The other section is a programme guide containing plot synopses that easily surpass Lofficier's for accuracy, as well as detailed information relating to recording and transmission, including repeats (the only thing that Lofficier's Programme Guide has that The Handbook doesn't are cast lists). There are a few brief trivia facts, and a capsule review of each story, which make this section read a bit like an armchair video viewer's guidebook. Disturbingly, I did find that these reviews tend to dwell rather more on the negative aspects of most stories than the positive. I don't think I would be enthused to watch many Tom Baker stories if I had only this as an indication of their quality.

For me, the most fascinating item in the book was a chapter called 'Rewriting the Myth', which looks at the ways in which the Whoniverse was both altered and built upon by the stories of the Fourth Doctor's era. I hope this feature will be retained for future Handbooks.

If you are at all interested in the Fourth Doctor's era, especially the behind-the-scenes aspects, then this is the best of its kind. Personally, I can't wait to have the whole seven-book set!

Book review by Jon Preddle

This is a difficult book to review. For me, the book contains nothing new (I have seen much of it all before in other publications) and yet I still found it an interesting read.

Written by the same trio who wrote The Sixties, The Handbook is an analysis of the Fourth Doctor's era. There is a biography of Tom Baker which is made up of extracts from various interviews, a look at the Fourth Doctor's persona, his personality traits, etc, plus the obligatory story-guide. I found these three sections somewhat bland, but only because I've read the like elsewhere. However I did find the latter sections of the book interesting.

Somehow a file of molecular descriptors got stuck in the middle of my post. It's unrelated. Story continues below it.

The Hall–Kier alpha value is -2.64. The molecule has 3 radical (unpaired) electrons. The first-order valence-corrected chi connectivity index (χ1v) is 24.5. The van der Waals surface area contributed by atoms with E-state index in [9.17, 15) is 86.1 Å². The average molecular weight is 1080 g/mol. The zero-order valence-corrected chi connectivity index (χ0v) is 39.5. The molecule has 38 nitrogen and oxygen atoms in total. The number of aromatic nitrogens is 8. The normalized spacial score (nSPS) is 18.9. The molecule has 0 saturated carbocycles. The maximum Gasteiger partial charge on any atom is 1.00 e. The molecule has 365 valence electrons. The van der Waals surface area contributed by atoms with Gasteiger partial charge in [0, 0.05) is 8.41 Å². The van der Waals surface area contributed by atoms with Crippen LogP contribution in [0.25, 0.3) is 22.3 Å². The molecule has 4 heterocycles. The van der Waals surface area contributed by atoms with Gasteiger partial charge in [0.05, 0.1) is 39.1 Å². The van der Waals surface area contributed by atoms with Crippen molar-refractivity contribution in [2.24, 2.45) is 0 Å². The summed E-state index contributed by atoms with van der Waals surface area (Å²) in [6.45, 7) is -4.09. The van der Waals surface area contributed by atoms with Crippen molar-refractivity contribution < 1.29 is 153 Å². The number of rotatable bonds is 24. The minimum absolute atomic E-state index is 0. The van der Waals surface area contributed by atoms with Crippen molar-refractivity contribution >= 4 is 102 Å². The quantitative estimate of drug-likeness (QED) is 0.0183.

There is a look at the continuity factors that were introduced into the overall Whoniverse during the Fourth Doctor's era and the developments and innovations made in television and special effects during the seven years (or, to be precise, 6 years, 2 months and 25 days!), that Tom Baker was the Doctor. There is an unusual look at the making of The Brain of Morbius (inaccurately described as a typical Tom Baker story since it didn't have any location filming, unlike the majority of Baker stories), a location guide, the now obligatory merchandise listing, and a ratings chart.

As I said above, the book contains little that is new, but least most of the information is now contained in one book. Fans of the Fourth Doctor will no doubt enjoy it, but The Handbook is, I'm afraid, for completists only.

This item appeared in TSV 32 (February 1993).